The Wisdom of the Native Americans by Kent Nerburn

My rating: 3 of 5 stars

I did not review this book, other than to assign it a rating on Goodreads. This was an interesting compilation that I found to be a nice change of pace in my listening library.


Extremely Loud and Incredibly Close by Jonathan Safran Foer

My rating: 4 of 5 stars


Everyone experiences grief at the same point in their life. Some sooner than others. Some may lose their loved ones in a significant international incident, accident, illness, or old age. Death is death – it’s final and hard for the ones left behind to process. Extremely Loud and Incredibly Close captures the rawness and intensity that people feel when people grieve.

Jonathan Safrin Foer‘s unique coming-of-age story is about nine-year-old Oskar Schell and his quest for closure following his father’s death on 9/11. The story is told through the narration of three characters, Oskar, his grandmother, and his grandfather, and includes photographic images and unconventional typesetting. It’s a hauntingly sad story about people’s need to grieve and the yearning for closure. The problem is that closure isn’t something we can attain if we look for it in the wrong places. Foer’s use of Oskar’s hunt metaphorically points that out. Some images could be triggering initially; their inclusion put me off. By the end, it was clear their importance in telling this story.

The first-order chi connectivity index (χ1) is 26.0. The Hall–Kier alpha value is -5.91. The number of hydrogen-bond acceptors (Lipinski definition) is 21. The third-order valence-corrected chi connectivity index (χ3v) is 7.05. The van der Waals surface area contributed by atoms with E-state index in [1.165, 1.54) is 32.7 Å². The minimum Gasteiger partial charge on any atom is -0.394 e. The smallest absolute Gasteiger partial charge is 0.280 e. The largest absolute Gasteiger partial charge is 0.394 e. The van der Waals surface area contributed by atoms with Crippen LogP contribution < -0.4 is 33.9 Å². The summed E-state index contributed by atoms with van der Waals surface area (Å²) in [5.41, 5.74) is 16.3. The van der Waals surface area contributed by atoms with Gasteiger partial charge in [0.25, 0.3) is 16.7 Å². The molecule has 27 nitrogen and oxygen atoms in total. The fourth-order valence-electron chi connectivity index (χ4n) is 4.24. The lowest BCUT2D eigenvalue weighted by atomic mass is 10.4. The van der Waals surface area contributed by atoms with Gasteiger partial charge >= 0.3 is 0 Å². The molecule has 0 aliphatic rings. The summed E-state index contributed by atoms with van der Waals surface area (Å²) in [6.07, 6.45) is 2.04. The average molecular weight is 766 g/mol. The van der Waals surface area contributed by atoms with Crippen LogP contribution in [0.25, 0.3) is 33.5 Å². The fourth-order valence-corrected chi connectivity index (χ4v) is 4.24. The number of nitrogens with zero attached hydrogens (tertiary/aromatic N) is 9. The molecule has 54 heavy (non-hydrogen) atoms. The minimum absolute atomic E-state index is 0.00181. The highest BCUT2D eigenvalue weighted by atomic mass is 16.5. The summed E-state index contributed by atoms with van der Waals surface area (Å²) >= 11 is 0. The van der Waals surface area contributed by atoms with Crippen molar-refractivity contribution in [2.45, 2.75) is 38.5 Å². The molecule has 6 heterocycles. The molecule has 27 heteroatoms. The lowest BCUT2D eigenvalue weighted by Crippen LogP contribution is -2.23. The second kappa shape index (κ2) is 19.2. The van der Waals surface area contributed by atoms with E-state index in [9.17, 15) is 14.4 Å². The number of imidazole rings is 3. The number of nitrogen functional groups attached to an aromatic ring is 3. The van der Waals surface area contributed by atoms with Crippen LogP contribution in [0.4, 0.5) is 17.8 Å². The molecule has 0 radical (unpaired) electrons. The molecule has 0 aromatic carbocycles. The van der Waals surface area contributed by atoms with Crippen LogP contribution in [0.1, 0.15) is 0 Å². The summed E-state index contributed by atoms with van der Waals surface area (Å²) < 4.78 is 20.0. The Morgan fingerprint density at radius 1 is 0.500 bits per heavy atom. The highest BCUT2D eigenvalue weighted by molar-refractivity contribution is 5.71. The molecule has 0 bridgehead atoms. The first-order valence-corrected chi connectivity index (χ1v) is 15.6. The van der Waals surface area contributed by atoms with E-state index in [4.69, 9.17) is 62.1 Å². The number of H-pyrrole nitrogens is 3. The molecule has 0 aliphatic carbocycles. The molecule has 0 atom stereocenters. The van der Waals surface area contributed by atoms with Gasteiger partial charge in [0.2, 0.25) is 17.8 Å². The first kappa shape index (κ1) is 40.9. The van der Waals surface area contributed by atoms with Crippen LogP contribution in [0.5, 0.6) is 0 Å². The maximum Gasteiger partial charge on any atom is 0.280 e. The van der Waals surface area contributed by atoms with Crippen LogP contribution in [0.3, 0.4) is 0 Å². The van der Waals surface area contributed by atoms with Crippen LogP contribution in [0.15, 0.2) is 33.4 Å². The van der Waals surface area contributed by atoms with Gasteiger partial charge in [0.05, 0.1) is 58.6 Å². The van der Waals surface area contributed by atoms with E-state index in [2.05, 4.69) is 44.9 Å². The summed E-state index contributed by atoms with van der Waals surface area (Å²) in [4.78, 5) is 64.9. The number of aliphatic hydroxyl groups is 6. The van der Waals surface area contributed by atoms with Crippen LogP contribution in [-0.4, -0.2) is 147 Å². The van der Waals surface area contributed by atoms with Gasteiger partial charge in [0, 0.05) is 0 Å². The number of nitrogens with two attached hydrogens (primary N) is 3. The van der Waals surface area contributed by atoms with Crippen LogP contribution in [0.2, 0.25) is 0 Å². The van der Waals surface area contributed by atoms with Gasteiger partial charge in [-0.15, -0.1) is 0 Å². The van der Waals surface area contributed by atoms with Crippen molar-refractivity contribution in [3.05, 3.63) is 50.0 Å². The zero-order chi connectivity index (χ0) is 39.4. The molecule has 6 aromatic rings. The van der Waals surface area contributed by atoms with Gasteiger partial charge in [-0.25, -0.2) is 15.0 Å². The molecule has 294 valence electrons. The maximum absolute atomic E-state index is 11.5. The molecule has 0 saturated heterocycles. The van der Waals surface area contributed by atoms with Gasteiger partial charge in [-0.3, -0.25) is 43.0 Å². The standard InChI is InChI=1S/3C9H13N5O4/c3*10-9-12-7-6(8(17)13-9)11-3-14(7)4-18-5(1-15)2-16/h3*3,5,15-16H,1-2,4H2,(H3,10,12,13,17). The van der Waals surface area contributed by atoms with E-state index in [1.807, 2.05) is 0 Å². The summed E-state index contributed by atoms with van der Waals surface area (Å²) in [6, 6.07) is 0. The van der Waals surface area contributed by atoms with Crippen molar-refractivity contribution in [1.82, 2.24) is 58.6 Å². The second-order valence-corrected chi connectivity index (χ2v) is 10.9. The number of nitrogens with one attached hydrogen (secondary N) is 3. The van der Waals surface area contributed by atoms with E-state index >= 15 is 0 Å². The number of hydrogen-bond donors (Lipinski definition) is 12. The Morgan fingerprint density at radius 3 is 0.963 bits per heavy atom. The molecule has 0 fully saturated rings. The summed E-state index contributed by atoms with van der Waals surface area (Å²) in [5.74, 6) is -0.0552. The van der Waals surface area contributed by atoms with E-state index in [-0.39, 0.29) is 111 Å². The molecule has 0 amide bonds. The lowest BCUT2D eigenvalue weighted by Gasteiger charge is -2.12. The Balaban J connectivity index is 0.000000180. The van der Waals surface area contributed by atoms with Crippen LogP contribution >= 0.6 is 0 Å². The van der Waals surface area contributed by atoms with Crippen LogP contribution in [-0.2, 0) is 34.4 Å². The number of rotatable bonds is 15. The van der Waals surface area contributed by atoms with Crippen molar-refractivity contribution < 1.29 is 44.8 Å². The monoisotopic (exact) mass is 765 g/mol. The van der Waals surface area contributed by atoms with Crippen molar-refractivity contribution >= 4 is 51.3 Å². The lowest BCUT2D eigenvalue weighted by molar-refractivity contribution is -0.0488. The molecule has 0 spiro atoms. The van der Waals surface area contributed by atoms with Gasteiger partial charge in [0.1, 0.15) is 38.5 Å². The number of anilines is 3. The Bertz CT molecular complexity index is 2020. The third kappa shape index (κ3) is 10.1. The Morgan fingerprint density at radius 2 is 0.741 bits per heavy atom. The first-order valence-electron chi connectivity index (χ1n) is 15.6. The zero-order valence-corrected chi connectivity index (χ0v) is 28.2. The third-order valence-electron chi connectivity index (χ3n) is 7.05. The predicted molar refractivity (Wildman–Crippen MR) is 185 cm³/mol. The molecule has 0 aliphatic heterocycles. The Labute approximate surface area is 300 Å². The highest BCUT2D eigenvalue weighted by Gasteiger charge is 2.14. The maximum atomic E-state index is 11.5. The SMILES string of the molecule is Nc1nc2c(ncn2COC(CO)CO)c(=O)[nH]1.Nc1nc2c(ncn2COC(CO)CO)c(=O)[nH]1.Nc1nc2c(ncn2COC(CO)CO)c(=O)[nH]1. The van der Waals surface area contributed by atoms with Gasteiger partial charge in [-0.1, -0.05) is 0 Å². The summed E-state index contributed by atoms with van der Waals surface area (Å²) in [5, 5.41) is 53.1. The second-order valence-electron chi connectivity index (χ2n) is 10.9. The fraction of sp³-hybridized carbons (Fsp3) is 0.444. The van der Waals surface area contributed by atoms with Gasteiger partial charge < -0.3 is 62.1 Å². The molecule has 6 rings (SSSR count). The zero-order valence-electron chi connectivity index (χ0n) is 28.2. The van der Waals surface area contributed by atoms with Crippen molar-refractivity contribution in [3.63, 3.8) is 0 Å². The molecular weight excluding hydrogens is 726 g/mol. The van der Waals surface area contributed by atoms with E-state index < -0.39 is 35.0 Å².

Foer’s novel differs from most in that its inclusion of visuals helps tell the story, not simply illustrate the action. It’s not a graphic novel but is not a traditional novel about a family drama, either. I recommend this touching family story for readers who are up for the heartbreak. 4 Stars

Lucy by the Sea by Elizabeth Strout

My rating: 1 of 5 stars

I am uncomfortable writing reviews about books I don’t like. Especially when my opinion is going against the grain. However, sometimes it’s necessary, and even though it may not be the popular opinion, others may be interested in reading a contrarian view. So here it goes. I read Lucy By The Sea, Elizabeth Strout’s latest book because it was nominated for the 2022 Goodreads Choice Award, and I was looking for a fall family drama to get me in the Thanksgiving mood. I am shocked this book is nominated for any award. Strout has a grasp on writing about loneliness, isolation, fearfulness, and uncertainty surrounding the pandemic; however, anyone with a pulse these last couple of years could write about that. Strout is a Pulitzer Prize-winning author – I expected more than the dull recap of what we all collectively lived through and still contending with at this point. Nothing that any of us want to repeat, even in literary fiction right now.